Lessons from a vagabond/ Mahesh Paudyal 'Prarambha'
After his essay collection A Wonderer Within, writer Dipesh Parajuli has come up with his novel Essence , the success of which remains to be seen. The novel steers clear of the criticism of lacking linguistic and grammatical refinement—one most commonly received by Nepalis writing in English. This may set Parajuli apart from many who try for fiction in English, but the young writer, in his twenties as yet, has yet to innovate in the domains of narrative structure and choice of themes.
Essence is about the plight in paranoia and the light in optimism. Based on the career of cricketer Siddhartha Sharma, the novel borrows heavily from the author’s experience as a cricketer himself. The protagonist Siddhartha is plagued by sour relations with his colleagues that in turn affect his own performance—he is bothered by his apathy towards the team captain, the avarice of his colleagues, his failures by marginal slips and his frustrations in love.
The glorious world of cricket and the popularity it brings attracts Siddhartha to the game. He fancies himself playing in the field, smashing strokes after strokes and receiving abundant applause. But despite his capacity and calibre, Siddhartha is never favoured by the team captain. He is relegated to being a lower-order batsman instead, who does not get to perform because he will not have completed enough overs before the game terminates.
Much of the narrative hinges upon the exposition of internal rifts and contradictions within the team Siddhartha plays for. This is suggestive of the reality that marks most organisations—even and streamlined on the outside, but rife with contradictions, splits and misunderstandings within. Siddhartha is often held accountable for all the losses the team suffers and is never credited when victory comes home. Love and confidence between the players fade, much to the detriment of juniors who struggle to strengthen their positions.
Consequences are not in favour of Siddhartha, who loses grace, his friends and his hope and things only worsen when his beloved sends him news of wanting to break-up with him to marry another man. When these mounting problems disillusion him completely, Siddhartha decides to give up and make his way to Ramgram —his maternal grandfather’s home and his last straw of hope.
Siddhartha’s grandfather, supposedly a saint, lives in an ashram funded by smugglers and black-marketers who abet their sins by donating to a religious firm. Parajuli writes satirically of this ashram that rinses people of their sins no matter how heinous, and is accessible to everyone except the untouchables.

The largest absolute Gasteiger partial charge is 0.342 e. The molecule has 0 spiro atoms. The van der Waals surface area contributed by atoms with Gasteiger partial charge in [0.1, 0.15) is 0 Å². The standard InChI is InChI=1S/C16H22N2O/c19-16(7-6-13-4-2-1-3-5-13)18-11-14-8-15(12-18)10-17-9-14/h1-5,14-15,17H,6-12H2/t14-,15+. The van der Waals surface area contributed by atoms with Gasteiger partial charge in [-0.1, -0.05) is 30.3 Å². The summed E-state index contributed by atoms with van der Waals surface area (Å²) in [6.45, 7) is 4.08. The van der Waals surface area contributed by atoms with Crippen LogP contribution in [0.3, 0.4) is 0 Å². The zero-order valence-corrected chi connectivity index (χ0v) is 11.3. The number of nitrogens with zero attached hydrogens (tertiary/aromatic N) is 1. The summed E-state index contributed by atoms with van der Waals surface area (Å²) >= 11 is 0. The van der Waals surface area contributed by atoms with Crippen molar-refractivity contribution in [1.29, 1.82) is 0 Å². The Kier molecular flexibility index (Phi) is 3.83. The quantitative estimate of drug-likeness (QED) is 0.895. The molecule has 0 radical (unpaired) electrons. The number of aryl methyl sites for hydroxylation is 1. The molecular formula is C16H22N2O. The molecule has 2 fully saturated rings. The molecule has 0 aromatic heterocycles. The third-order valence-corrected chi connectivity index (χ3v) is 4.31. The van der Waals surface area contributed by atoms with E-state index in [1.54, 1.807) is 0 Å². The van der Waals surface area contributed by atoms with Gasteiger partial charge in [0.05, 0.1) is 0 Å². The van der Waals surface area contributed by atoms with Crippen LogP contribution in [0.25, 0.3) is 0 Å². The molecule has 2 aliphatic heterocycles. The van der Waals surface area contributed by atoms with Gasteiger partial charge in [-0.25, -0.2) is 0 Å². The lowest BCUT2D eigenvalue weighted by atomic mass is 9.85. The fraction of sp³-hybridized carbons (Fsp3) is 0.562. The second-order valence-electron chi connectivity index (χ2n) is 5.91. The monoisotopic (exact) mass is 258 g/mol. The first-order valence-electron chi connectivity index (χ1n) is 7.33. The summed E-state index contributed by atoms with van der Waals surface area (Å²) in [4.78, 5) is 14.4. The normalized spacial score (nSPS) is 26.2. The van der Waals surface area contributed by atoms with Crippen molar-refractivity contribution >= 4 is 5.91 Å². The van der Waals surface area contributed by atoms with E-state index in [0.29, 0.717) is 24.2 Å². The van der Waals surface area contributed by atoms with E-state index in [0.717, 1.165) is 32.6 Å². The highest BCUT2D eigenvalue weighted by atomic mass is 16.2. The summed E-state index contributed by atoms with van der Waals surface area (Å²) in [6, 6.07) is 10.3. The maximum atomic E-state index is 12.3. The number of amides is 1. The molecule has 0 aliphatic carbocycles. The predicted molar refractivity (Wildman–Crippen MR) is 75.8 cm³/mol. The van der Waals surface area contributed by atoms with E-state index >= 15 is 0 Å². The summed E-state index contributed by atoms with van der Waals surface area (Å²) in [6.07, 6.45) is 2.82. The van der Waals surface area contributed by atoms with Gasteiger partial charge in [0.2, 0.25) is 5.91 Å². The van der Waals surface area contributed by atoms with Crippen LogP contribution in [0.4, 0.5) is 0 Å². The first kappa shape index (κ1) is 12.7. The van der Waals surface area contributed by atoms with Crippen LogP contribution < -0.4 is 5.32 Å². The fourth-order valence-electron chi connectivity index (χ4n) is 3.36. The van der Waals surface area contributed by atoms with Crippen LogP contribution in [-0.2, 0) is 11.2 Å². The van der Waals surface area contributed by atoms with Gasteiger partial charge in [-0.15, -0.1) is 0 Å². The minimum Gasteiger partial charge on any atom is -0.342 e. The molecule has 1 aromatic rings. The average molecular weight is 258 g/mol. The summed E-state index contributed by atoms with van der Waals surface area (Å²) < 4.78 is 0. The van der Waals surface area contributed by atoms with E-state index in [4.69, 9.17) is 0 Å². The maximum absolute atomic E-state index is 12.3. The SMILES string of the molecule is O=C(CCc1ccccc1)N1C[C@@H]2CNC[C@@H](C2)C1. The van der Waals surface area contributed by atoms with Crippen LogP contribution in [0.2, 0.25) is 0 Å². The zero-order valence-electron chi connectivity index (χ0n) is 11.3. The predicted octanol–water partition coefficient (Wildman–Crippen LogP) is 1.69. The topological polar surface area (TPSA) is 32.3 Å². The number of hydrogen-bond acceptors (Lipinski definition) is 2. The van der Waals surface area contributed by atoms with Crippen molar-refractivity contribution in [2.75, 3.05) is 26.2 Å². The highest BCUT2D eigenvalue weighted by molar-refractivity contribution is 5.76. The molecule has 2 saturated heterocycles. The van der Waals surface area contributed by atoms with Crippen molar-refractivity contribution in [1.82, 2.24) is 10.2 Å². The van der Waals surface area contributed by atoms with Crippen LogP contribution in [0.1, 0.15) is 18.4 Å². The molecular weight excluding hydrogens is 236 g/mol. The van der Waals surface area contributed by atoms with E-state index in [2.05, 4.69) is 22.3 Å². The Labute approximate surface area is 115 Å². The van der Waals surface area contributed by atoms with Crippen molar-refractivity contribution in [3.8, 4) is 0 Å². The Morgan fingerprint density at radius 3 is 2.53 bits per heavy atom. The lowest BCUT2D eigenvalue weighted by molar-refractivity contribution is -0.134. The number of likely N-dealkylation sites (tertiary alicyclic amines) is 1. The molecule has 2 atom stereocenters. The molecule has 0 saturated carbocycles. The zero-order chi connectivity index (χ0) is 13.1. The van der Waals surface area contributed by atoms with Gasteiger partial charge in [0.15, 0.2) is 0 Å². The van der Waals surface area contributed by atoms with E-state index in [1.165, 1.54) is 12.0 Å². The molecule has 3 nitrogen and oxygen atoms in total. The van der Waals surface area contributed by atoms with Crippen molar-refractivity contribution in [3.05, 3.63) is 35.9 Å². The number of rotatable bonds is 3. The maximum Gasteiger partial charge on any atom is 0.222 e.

Parajuli establishes the antithesis of this pomp and sin with ‘the Chandal’—an untouchable who draws Siddhartha’s mind. Siddhartha —whose name is suggestive of the Buddha—and his foreign friend Angelina make secret visits to the Chandal’s house located a little further from the Ashram. The Chandal, an outcast in the village, does not care much for religious dictums. A rebellious subaltern, he even dares to appear in some ceremonies to trivialise them. Rumours float in the village that he once forced a woman to live with him and bear him a daughter. The woman, no longer able to bear the shame of rape, is said among the villagers to have committed suicide.
Siddhartha discovers later that all rumours woven around the Chandal is false. This revelation comes when he discovers the death-note of the Chandal’s deceased wife in a large cistern outside his house. The wife writes that the Chandal was the best husband ever and an architect par excellence who denied an offer for a high position in a foreign land. His daughter was an orphan picked from the street, brought up with love, and he had given away all his property
and wealth to an orphanage to live a simple life in the village. The Chandal’s wife, in fact, was wronged by the saintly Brahmin and thence proceeded to hang herself after leaving a death note. Ostracised by all and stigmatised by religion, the Chandal turns out to be a man of philanthropy and principle instead. Despite social reproach and the loss of his wife, he lived laconically, far from the hubbub of society. Siddhartha learns from the Chandal that social pressure should not take precedence to one’s own interests. Both disillusioned and enlightened, he returns to cricket, and discovers the ‘essence’ of life.
The novel imparts a strong message that could be of benefit to many, but its plot appears episodic and unnatural—the Chandal is too good to be real and falls short of the Aristotelian tragic hero which makes him a near average man. What Siddhartha derives from his life to apply to his own appears a tad incongruous, more like a deliberate juxtaposition. The novel’s theme, being religious hypocrisy, runs the risk of being too common and its ending happily makes for an additional cliché. The young Parajuli is to be appreciated for his efforts in making it an error-free read, but his skills in narration and choice of themes still has room for improvement.
[First published in The Kathmandu Post]